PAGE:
The 2021 QCinema International Film Festival is almost here and you won’t want to miss it once you find out what’s in store. This year, the festival will offer screenings at Gateway Cineplex 10 and on streaming platform KTX from Nov. 26 to Dec. 5. For dedicated moviegoers, that may just be enough time to savor the 38 films included in the full lineup announced today, Nov. 17.
But if you’re the type who likes to prioritize or if you’re worried that you won’t have enough time, let our handy festival guide help you decide which ones to see first.
The QCinema International Film Festival has eight programs, including its Asian Shorts showcase which we have previously written a guide for here. You can check out the rest of the lineup below.
Ryusuke Hamaguchi’s “Drive my Car” is an adaptation of Haruki Murakami’s short story “Men Without Women.” The Palme d’Or contender follows the story of a director who gets invited to direct a play at a Hiroshima festival and the woman assigned to be his chauffeur.
Hamaguchi’s “Wheel of Fortune and Fantasy” is also included in this category.
Apichatpong Weerasethakul’s “Memoria” stars Tilda Swinton as a Scottish woman who begins to notice strange sounds while traveling in Colombia.
Philippe Falardeau’s “My Salinger Year” is set in ‘90s New York. A young writer (Margaret Qualley) gets hired as an assistant to J. D. Salinger’s stoic and old-fashioned literary agent (Sigourney Weaver).
Audrey Diwan’s “Happening” is about a young woman in 1960s France who is battling to access illegal abortion in a race against time.
The other films included in this category are Bogdan George Apetri’s “Miracle,” about a mysterious investigation on a missing young nun; Lorenzo Vigas’s “The Box,” about a Mexican teenager hoping to collect his father’s remains; Kiro Russo’s “The Great Movement,” about a mine worker who contracts a serious illness; Joachim Trier’s dramedy “The Worst Person in the World,” and Edwin’s retro action flick homage “Vengeance is Mine, All Others Pay Cash.”
Lav Diaz’s “Historya Ni Ha” stars John Lloyd Cruz as Filipino vaudeville performer and former socialist cadre Hernando Alamada who fulfills the last leg of his tour on the Mayflower cruise ship.
Three of Patrick Alcedo’s films are part of this category: “A Will To Dream,” “Am I Being Selfish,” and “They Call Me Dax.” The documentary “They Call Me Dax” is about a 15-year-old Filipino student struggling to survive as a ballet dancer. It won Best Short Documentary at the Cannes Indies Cinema Awards.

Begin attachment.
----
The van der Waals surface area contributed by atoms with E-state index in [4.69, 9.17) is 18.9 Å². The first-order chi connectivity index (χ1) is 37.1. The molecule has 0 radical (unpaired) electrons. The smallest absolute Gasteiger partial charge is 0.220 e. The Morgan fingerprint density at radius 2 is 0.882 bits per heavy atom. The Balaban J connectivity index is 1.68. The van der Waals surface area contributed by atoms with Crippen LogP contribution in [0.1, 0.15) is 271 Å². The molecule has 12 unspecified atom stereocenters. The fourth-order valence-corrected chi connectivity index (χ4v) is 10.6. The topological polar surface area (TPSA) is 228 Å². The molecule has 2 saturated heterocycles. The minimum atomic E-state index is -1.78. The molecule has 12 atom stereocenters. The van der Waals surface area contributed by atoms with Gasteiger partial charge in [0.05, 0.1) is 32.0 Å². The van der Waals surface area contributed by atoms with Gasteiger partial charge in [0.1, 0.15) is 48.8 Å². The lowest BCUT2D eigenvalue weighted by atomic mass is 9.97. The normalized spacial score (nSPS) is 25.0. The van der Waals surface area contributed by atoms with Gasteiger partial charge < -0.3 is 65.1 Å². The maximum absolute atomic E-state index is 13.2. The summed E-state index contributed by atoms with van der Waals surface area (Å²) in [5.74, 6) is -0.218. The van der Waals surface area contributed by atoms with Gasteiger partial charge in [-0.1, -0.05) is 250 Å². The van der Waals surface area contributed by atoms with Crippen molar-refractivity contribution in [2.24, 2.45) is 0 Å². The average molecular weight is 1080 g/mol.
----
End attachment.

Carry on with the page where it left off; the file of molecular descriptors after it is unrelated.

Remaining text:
Arthur Harari’s “Onoda: 10,000 Nights in the Jungle” is based on a true story about a Japanese soldier sent to Lubang Island, Philippines and is tasked to help wage a guerilla war against American troops until the Japanese return.
Martin Edralin’s “Islands” is about a shy middle-aged Filipino immigrant who is longing for a partner as his parents, whom he has lived with all his life, see their health start to decline.
Kamila Andini’s “Yuni” follows a teenage girl who feels forced to choose between running away with a younger boy in her school or getting married to her favorite teacher.
Of course, the six QCShorts vying for production grants and ownership of film rights are also definite must-sees.
Xeph Suarez’s “City of Flowers” is set in 2013 Zamboanga, before the siege, where a couple tries to save their flower farm from a drought and raise money for childbirth.
Kaj Palanca’s “Henry” features a teenager longing for another life when he visits a mansion’s construction site to seek compensation for his older brother’s work injury.
Trishtan Perez’s “I get so sad sometimes” follows the story of a gay teenager waiting for the man he’s in an anonymous online sexual relationship with to finally reveal his face.
In Chuck Escasa’s “Skylab,” two boys make a dark discovery as they await for the Skylab satellite to crash into earth.
“Ampangabagat Nin Talakba Ha Likol” (It’s Raining Frogs Outside), directed by Maria Estela Paiso, tells the story of a woman forced to go to Zambales to confront a house that’s been terrorizing her.
Miko Livelo and Mihk Vergara’s mockumentary “Mighty Robo V” follows a documentary crew covering the Philippine Giant Monster Defense Institute’s Mighty Robo V program.
Ramon Zurcher and Silvan Zurcher’s “The Girl and the Spider” delves into the upended lives of two longtime friends and flatmates after one of them decides to move out.
Set in post-war Germany, Sebastian Meise’s “Great Freedom” is about a
man who is imprisoned again and again for being homosexual. He soon finds a steady relationship and love with his cellmate.
Bagane Fiola’s “Baboy Halas” puts focus on an Indigenous family, one of the last forest people of old, as they cope with the unusual changes in their environment.
On the other hand, Sheng Qiu’s “Suburban Birds” is a coming-of-age dramedy about a team of young engineers investigating a series of craters that appeared on the edge of a city.
Valdimar Jóhannsson’s “Lamb” is the A24 flick about a couple that adopts a half-lamb baby.
In Christos Nikou’s “Apples,” there’s a pandemic that’s giving people sudden amnesia.
Amalia Ulman’s “El Planeta” is set in post-crisis Spain where a mother-daughter duo grift to fund their extravagant life.
Laura Wandel’s “Playground” follows the story of a 7-year-old girl who is sworn into secrecy after she witnesses her older brother being bullied.
Vincent Maël Cardona’s “Magnetic Beats” brings you to 1980s rural France, where a young man tries to get out of the shadow of his local pirate radio jock brother.
Which QCinema 2021 film are you most excited about?